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The Original Gaming Bug: Centipede Creator Dona Bailey
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The Original Gaming Bug: Centipede Creator Dona Bailey

August 27, 2007 Article Start Page 1 of 3 Next
 

In 1980, Atari had one single software engineer who was female. That woman, Dona Bailey -- whose only prior programming experience was assembly displays at General Motors -- created the classic arcade title Centipede, against enormous odds in a high-stakes environment in the infancy of the gaming industry. As the keynote speaker at the Women in Games International Conference, she will share the lessons of her experience, her advice for professional and aspiring female game designers, and her ideas for the unique role women can play in game design.

Ahead of the conference, Gamasutra spoke with Ms. Bailey about some of these ideas, and discussed her challenging experience at Atari -- where colleagues didn’t believe she could possibly be responsible for Centipede even after completed it. She discusses how treating programming as an extension of verbal language can bring greater artistic depth to the gaming medium in ways she wasn’t given the freedom to express at the time, and explains how the history-making Centipede might never even have been -- if not for a chance encounter with one song by the Pretenders.

At the time you created Centipede, you were one of the only female game designers in the industry, and at a heavyweight like Atari, no less. Can you describe what that was like?

I always say that it was the closest to being in a frat that I’ll ever be! When I started at Atari, there were probably around 30 game designers who were professionals of one sort or another, either software engineers, or hardware engineers, or technicians. I was hired as the only software engineer who was a female. It was a ratio of 30 to 1! And by the time I left, it was about 120 to 1.

Were you intimidated?

Not intimidated, but it was really an interesting experience. It was my first exposure to this kind of situation when you’re the only person of a certain kind; you kind of lose your identity. It’s really strange; it’s not that I ever forgot I was female, but I would go for stretches where I would sort of forget! It had some good points, and it was kind of tough, though. I remember towards the end of the second year of it -- I was there for 27 months -- after about two years I remember thinking, “I want to know what I’m like again, on my own, by myself without all of this around me.”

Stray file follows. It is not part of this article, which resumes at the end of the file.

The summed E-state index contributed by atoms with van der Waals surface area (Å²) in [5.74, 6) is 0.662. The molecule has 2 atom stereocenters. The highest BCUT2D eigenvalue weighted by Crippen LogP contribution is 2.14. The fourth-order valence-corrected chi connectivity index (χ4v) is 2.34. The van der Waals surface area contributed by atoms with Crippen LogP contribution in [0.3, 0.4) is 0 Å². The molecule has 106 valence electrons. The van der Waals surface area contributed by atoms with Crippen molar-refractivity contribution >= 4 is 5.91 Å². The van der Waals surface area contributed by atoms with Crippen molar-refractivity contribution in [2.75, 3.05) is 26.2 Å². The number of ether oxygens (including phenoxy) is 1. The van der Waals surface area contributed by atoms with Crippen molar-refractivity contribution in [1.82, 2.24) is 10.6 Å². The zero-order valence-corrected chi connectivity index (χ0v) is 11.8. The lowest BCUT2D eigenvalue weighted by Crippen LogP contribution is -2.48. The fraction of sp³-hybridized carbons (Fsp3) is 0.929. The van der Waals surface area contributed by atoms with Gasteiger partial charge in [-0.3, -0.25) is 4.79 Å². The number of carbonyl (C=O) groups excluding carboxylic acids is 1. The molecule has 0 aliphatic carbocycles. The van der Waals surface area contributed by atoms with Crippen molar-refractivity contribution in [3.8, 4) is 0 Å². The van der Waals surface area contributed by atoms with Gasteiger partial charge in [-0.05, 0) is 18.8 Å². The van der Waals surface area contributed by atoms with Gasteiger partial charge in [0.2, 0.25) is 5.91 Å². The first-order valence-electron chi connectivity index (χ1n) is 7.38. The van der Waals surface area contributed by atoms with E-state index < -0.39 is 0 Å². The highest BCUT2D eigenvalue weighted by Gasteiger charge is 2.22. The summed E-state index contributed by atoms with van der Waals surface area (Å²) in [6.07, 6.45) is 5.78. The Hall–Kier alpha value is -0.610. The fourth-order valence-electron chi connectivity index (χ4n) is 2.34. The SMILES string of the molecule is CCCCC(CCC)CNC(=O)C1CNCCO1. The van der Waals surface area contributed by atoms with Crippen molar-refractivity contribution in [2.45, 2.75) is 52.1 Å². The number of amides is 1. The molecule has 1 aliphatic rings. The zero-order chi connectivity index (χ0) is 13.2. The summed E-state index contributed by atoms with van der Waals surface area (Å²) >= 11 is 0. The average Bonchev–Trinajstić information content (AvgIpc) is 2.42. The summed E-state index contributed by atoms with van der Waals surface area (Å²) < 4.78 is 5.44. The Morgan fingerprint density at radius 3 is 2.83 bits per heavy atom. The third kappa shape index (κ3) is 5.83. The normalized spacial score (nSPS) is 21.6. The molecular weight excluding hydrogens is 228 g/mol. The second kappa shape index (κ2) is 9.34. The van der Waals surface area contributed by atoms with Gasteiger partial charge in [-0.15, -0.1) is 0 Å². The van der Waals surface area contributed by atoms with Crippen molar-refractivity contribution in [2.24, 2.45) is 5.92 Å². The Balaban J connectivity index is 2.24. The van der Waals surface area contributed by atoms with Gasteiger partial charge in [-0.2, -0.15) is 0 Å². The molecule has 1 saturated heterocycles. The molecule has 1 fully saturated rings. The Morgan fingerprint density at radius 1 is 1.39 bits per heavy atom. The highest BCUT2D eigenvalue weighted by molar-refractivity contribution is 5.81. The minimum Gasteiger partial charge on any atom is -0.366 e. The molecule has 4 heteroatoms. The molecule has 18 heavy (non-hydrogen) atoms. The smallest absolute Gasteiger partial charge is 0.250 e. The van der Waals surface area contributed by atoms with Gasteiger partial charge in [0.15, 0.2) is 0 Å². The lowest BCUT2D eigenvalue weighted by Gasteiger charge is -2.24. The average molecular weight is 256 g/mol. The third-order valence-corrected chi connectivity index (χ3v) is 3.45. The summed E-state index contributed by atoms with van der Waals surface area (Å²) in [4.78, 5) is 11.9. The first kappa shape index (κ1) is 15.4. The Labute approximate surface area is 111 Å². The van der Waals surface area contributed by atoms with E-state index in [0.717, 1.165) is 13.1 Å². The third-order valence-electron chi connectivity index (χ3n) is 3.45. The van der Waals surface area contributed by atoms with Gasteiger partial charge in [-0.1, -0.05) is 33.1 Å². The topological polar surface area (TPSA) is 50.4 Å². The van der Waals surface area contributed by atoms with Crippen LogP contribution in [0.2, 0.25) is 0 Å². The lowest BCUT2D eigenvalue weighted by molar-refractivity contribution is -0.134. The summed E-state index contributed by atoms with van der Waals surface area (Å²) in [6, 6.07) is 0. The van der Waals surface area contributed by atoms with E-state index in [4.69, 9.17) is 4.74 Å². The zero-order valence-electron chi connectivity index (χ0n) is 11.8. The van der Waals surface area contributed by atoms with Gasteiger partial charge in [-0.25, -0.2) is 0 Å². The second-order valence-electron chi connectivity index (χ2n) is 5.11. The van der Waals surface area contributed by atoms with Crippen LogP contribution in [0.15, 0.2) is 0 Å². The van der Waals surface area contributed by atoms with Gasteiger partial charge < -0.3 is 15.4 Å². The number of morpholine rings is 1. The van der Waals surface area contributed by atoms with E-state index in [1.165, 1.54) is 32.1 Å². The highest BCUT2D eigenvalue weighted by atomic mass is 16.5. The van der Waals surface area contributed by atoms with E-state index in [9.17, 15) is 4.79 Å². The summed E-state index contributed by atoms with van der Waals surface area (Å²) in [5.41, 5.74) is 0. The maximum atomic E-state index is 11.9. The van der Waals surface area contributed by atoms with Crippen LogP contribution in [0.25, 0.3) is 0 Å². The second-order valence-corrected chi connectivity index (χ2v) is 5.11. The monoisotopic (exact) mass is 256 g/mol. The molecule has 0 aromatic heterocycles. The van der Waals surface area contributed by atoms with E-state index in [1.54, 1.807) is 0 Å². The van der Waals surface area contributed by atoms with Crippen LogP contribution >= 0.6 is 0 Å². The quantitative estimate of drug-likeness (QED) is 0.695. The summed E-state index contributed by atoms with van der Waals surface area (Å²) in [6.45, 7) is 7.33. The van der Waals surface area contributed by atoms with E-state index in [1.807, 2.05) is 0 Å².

Did you feel additional pressure at the drawing board because of being female?

Yeah. I think that there was a lot of additional pressure just by being the only female. I think I was watched a lot more than I would have been. I could have blended in a lot better, if not for that one thing. I think that my personality was quite a bit different, too. You never know what you’d be like if you were male -- and I never spent any time thinking, “I wonder,” but I do think that I’ve always been sort of introverted and quiet, and kind of shy, and all the things that, if I hadn’t been female, would have allowed me to take a place in the back, and not in the line of vision all the time.

I am an only child, and so it’s kind of like that experience in my family growing up. It was kind of like the same thing there, whether I wanted to be stared at or not. I wasn’t accustomed to extra attention in a professional setting, and it was definitely more than I’d ever been given! You have to do certain things to accommodate that, and I don’t think I was fast at understanding how to deal with it!

Did things change once you’d done Centipede?

Yes, but I’m not sure it was for the better! There was a lot of surly attention after that. It’s not always popular to do something [like] that -- the first thing that happened, I was not ready for at all, and I still haven’t figured out how to deal with this part -- people just started, y’know... the typical kind of thing that people would say was, either it was a fluke or I didn’t really do it, somebody else did it. I’m a very peaceful person, and I felt sick of fighting, so I really just disappeared, and I haven’t had contact with the industry for at least twenty years.

Do you follow the industry at all, now?

I didn’t at all until about a year ago. I teach now, and I taught a special class for some very accelerated students who were the first ones accepted into the new game design program at the University of Arkansas at Little Rock. They’d had all AP classes, and when I met them, I found out that they had all kinds of certifications, all kinds of things I didn’t expect, and they were very accelerated for the typical students who I teach. And so I was really glad I’d spent the summer doing a lot of preparation so I was up on all the game genres, and spent a lot of time reading Game Developer and all kinds of things. So through reading, that’s my biggest connection.

It’s interesting -- one of the first things I realized was that Centipede would be considered, at best, a “casual game” now -- which was so funny to me, because it wasn’t that at all -- it was an action game with a story, and now it really doesn’t have a narrative at all by today’s standards! It probably wouldn’t even be released today. All of those things were interesting to me when I was going through this period of discovery.

 


Article Start Page 1 of 3 Next

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